Read – 1 Samuel 29
Focus on verse 4-5
The world of intrigue and deception that spies and double agents frequent, trust is the one key factor that will determine life or death, success or failure. While this type of scenario makes a great suspense movie, I am grateful that I have not had to experience it first hand. In today’s reading David volunteers to join the Philistines in their battle against Saul and his army of Israelites.
But the Philistine commanders were angry with him and said, “Send the man back, that he may return to the place you assigned him. He must not go with us into battle, or he will turn against us during the fighting. How better could he regain his master’s favor than by taking the heads of our own men? Isn’t this the David they sang about in their dances:
“ ‘Saul has slain his thousands,
and David his tens of thousands’?” (v. 4-5)
David and his fighting men go up with Achish to join the Philistines in the battle against Saul and the army of Israel, but the other Philistine commanders do not trust him. They understandably suspect that David may just turn on them in the battle in an effort to regain the favor of Saul. While this is an understandable suspicion, it is doubtful David’s motivation would be to regain Saul’s favor. Either way, as we will discover in tomorrow’s reading, God uses this decision of the Philistines to turn David back to rescue his family and all the families of his men from the hands of the Amalekites who had taken advantage of David’s absence and attacked the city of Ziklag. Perhaps this is also the way in which the Lord spares David witnessing the defeat and demise of Saul and Jonathan. Whether David’s intention was to turn on the Philistines or not does not seem to be clear one way or the other. What does begin to be clear is that the Lord’s intention was to use the Philistines to bring Saul’s reign to and end in order to clear the way for David to ascend to the throne of Israel.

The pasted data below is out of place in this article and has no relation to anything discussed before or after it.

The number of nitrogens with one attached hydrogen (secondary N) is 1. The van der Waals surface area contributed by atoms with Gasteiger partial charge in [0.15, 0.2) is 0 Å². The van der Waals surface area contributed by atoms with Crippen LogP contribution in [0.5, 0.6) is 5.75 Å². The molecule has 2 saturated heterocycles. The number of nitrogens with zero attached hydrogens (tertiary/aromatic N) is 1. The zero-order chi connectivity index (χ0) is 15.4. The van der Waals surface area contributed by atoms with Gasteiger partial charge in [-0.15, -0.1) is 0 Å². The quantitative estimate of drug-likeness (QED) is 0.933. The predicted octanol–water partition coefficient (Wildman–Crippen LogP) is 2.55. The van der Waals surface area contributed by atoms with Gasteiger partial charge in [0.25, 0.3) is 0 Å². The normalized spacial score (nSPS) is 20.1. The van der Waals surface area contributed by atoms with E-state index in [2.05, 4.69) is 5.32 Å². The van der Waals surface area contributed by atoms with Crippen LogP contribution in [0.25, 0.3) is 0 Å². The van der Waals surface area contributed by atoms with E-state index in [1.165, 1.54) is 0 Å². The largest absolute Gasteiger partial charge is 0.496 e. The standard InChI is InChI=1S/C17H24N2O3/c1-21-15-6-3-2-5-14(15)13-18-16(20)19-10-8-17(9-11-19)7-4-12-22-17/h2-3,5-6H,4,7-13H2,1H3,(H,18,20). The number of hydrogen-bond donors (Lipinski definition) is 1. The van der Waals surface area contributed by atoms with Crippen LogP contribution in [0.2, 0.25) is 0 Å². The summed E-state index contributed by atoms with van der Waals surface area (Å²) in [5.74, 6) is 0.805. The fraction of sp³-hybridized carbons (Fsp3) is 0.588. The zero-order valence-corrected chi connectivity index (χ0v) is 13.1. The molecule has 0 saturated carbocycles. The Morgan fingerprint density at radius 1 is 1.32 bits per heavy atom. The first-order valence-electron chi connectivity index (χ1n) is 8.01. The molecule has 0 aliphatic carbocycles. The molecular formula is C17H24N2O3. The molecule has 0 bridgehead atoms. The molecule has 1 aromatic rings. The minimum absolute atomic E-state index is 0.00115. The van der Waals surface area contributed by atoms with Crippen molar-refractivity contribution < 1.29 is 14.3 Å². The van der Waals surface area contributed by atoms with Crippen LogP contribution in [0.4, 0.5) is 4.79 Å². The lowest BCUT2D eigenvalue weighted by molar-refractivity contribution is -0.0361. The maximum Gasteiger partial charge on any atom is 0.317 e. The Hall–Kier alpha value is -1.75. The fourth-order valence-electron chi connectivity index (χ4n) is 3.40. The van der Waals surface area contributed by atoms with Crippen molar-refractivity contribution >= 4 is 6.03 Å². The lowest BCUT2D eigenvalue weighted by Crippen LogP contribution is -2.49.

If David had joined the Philistines and been part of the forces that destroyed Saul and Jonathan, the people of Israel would possibly have seen him as the enemy rather than a potential king. If he had chosen to turn against the Philistines in the battle in order to save the life of Jonathan, he may have been killed by the Philistines or at very least found himself fighting against the will of the Lord in this battle. As it is the Lord provides a distraction for David to pursue while He uses the Philistines to defeat Saul. While this may have felt like a rejection at the moment, I suspect David eventually realized the wisdom of the hand of God in this as he reflected on it historically. I do wonder, however, if the plan in the back of David’s mind was not to be there to attempt to protect or at least connect with his friend Jonathan one more time.